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In my upcoming exhibition at Nino Mier Gallery, I am showing a full circle of four large oil paintings, accompanied by ten small pencil drawings.

All of these artworks are figurative, more precisely portraits. The painted heads are hovering on monochrome backdrops, assembled in three confrontations and one individual portrait. The heads are each composed of distinctively modified color fields, and the energetic, yet thinly applied repetition of brushstrokes flattens the background and creates a smooth, at times specular surface, surrounding the humanoids like the sea, in which we all reflect, yet never fully identify.

The set of paintings in this exhibition is marked by acute color-form-contrasts and simplified figurative elements, that partly resemble comic strip images. The clown-type appears again – an old acquaintance, who inconsistently lingers in my imagery since the turn of the millennium. The clown is not only a metaphor for the artist and the social outsider (see e.g.: Heinrich Böll: Ansichten eines Clowns [The Clown]) but at the same time an image of the “real” man. Paradoxically it needs masking and role-playing to expose the “true” man in the context of an abstraction process. Thereby the distinctive marks of the clown become independent as autonomous elements. His round nose appears in the image space as a “free-floating” ball, his extended eyelashes stretch like feelers or antennae to an intensified perception.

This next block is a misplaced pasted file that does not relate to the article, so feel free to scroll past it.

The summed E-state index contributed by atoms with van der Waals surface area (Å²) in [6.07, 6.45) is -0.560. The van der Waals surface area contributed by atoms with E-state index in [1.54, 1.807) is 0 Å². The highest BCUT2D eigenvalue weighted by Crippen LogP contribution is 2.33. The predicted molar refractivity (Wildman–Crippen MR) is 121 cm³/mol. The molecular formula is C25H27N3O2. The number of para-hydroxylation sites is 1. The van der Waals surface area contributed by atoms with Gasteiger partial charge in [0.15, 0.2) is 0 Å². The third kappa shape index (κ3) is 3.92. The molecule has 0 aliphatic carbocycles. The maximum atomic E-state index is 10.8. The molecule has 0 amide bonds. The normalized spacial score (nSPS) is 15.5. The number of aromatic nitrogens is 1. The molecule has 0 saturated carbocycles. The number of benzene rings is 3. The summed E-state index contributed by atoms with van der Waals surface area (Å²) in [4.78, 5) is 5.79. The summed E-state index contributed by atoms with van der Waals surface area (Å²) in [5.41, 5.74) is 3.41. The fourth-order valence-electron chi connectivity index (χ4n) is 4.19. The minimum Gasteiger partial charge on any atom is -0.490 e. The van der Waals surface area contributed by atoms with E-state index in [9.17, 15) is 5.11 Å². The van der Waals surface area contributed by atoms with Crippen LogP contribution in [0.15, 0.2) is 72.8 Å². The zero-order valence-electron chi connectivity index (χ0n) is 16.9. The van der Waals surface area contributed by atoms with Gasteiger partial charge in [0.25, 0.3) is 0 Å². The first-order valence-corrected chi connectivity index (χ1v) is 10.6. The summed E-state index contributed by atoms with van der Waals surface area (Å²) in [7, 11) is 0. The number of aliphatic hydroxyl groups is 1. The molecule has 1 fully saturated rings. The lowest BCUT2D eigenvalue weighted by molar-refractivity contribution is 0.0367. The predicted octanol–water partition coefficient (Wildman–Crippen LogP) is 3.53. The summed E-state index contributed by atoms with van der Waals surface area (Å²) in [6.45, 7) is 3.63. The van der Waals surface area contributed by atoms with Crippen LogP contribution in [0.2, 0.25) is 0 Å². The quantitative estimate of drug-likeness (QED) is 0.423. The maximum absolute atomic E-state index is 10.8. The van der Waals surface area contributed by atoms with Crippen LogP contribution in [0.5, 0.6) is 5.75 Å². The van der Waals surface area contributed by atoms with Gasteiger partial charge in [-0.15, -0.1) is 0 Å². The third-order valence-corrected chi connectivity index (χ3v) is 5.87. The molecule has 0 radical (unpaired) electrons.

Within the varied subjects a duality always appears: usually two figurations stand opposite each other, meeting and watching each other with the potential of contact. Or it is a matter of a “mutiple I” that communicates with itself. The stereotyped figurations shown in profile view leave the viewer outside – he is just a witness of what is happening.

The title of this exhibition is borrowed from a book of interviews with a Holy Clown of the Oglala Lakota, named Black Elk, who was active during the Ghost Dance Movement, and beyond. The characteristic of these clowns, the so-called Heyoka, was to behave contrary to everyone´s everyday practice. Thus, every situation is rebound to its original potential, the source of all that is, where the Wakinyan, the Thunderbeings of the West, dwell, and that only the holy man can perceive and translate.

By questioning the rules of a society through humor, they redefine the purpose of life in a group, from merely being organized as a secular machine towards happier goals, maybe even towards fulfillment.

Ulrich Wulff